The themes of The Great Gatsby are quintessentially American: dreams, money, power, morality, love, greed, and gender. All of these are connected to the geography of the novel and American itself.
- East Egg, (Port Washington, Long Island NY) where Tom and Daisy live, stands for the "East Coast," the established rich, white collar, the early Puritan white settlers, the bourgeoisie who are, according to Nick careless, greedy, unfaithful, and immoral.
- West Egg, (King's Point, Long Island NY) where Nick and Gatsby live, represents the "West Coast," the newly rich, where the "go West young man" settlers venture to stake out new bounds. Though Gatsby is a criminal, Nick forgoes judgment and lives vicariously through Gatsby's American dream.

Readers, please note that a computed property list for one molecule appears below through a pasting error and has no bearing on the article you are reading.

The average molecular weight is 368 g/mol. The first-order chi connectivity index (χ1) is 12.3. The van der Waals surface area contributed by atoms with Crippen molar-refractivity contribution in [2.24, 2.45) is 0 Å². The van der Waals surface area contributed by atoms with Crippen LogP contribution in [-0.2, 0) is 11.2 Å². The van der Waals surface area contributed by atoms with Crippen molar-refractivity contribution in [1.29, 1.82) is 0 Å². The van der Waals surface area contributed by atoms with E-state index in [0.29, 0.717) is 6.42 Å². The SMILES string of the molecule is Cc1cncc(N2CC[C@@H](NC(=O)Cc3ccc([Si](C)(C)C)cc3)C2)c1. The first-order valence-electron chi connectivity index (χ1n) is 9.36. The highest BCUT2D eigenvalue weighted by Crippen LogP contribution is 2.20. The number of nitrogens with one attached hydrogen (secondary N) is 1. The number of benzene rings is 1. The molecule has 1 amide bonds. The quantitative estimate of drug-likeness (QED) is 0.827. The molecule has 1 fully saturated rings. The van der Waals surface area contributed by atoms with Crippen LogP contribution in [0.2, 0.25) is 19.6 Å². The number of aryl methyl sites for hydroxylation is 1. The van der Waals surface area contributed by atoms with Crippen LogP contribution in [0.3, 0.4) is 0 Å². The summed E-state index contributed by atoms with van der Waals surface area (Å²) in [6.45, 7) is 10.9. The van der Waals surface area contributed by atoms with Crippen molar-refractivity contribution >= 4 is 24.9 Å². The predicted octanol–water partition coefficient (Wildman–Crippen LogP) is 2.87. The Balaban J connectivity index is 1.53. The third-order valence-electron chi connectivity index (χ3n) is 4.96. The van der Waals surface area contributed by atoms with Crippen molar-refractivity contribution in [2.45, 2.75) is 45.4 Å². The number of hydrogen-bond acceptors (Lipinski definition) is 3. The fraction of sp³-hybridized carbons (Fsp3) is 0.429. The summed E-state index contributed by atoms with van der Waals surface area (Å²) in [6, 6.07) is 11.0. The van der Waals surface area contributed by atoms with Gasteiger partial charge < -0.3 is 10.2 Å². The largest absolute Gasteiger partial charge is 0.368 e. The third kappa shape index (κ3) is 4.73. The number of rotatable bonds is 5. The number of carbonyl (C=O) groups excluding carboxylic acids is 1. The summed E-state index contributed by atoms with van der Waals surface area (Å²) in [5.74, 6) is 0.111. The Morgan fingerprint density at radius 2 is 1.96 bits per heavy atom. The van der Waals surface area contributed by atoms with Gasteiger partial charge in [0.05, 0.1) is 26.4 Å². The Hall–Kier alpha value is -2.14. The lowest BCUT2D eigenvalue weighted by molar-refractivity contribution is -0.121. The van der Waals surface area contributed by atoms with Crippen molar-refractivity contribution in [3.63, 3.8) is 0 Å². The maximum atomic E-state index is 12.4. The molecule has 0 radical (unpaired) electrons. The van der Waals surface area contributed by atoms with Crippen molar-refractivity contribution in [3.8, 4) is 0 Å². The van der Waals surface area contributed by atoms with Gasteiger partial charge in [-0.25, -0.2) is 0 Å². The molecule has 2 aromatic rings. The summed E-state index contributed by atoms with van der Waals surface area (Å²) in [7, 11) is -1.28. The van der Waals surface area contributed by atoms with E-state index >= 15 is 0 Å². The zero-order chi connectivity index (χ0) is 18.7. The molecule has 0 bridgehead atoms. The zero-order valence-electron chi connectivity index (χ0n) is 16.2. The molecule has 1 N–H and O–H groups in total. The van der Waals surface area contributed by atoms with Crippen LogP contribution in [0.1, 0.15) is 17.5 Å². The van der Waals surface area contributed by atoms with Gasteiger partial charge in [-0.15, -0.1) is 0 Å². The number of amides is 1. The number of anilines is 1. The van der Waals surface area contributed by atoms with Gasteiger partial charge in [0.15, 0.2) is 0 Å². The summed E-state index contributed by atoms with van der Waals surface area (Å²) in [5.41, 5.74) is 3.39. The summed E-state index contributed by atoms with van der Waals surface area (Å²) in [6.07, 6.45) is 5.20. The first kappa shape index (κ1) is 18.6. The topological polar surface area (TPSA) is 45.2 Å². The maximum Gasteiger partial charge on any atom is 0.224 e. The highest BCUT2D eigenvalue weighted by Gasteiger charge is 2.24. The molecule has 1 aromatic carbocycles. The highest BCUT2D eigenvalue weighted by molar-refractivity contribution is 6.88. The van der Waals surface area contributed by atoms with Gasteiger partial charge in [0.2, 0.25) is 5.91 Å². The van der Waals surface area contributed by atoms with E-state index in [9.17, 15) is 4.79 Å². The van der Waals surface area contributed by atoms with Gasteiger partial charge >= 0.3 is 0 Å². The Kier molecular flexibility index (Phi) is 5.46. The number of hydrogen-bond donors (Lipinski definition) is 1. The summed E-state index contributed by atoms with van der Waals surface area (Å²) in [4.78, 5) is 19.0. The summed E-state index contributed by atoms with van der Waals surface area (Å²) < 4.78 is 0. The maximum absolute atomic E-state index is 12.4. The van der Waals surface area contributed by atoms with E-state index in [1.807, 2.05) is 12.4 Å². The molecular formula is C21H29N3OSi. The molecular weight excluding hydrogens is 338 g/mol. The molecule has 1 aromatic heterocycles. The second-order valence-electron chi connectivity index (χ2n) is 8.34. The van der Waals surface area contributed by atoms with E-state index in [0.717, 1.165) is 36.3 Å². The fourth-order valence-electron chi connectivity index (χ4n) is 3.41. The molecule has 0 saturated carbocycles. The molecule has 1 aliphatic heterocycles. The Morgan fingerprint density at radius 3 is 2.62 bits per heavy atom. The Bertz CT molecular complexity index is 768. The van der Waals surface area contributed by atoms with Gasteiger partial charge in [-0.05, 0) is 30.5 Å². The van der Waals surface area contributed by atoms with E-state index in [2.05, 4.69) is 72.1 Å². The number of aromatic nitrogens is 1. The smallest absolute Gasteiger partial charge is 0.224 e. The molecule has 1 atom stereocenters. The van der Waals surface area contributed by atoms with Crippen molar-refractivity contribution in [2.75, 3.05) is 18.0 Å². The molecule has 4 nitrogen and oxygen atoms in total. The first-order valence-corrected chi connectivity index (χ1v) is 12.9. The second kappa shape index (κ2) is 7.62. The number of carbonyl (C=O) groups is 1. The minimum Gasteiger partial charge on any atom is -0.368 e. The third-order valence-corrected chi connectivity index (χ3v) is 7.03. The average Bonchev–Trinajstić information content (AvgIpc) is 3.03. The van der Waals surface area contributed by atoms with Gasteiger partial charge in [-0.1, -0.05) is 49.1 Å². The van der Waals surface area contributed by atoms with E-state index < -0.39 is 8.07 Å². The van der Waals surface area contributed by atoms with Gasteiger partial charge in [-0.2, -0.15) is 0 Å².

- The Valley of Ashes, (Flushing Meadows, Queens NY) where George and Myrtle live, represent the "Middle West," where the proletariat (working class, blue collar) live, full of dust and death. This is where the American dream goes to die (it's where Gatsby's dream dies, when Daisy hits Myrtle). The Eyes of T. J. Eckleburg haunt the place, reminding us of a God who abandoned. What used to be idyllic and charming about the Midwest (in the Louisville flashbacks) is now dust. Eventually, Nick will return to the Midwest (Minnesota), where he narrates the novel two years after Gatsby's death.
- New York City, (158th St. Manhattan, NY) where Tom keeps his mistress Myrtle, is a sordid place full of brutality (Tom's slap of Myrtle), decay (Meyer Wolfsheim's human molar cufflinks), murder (Meyer Wolfsheim's story of Rosie Rosenthal's murder), and oppressiveness (the heat).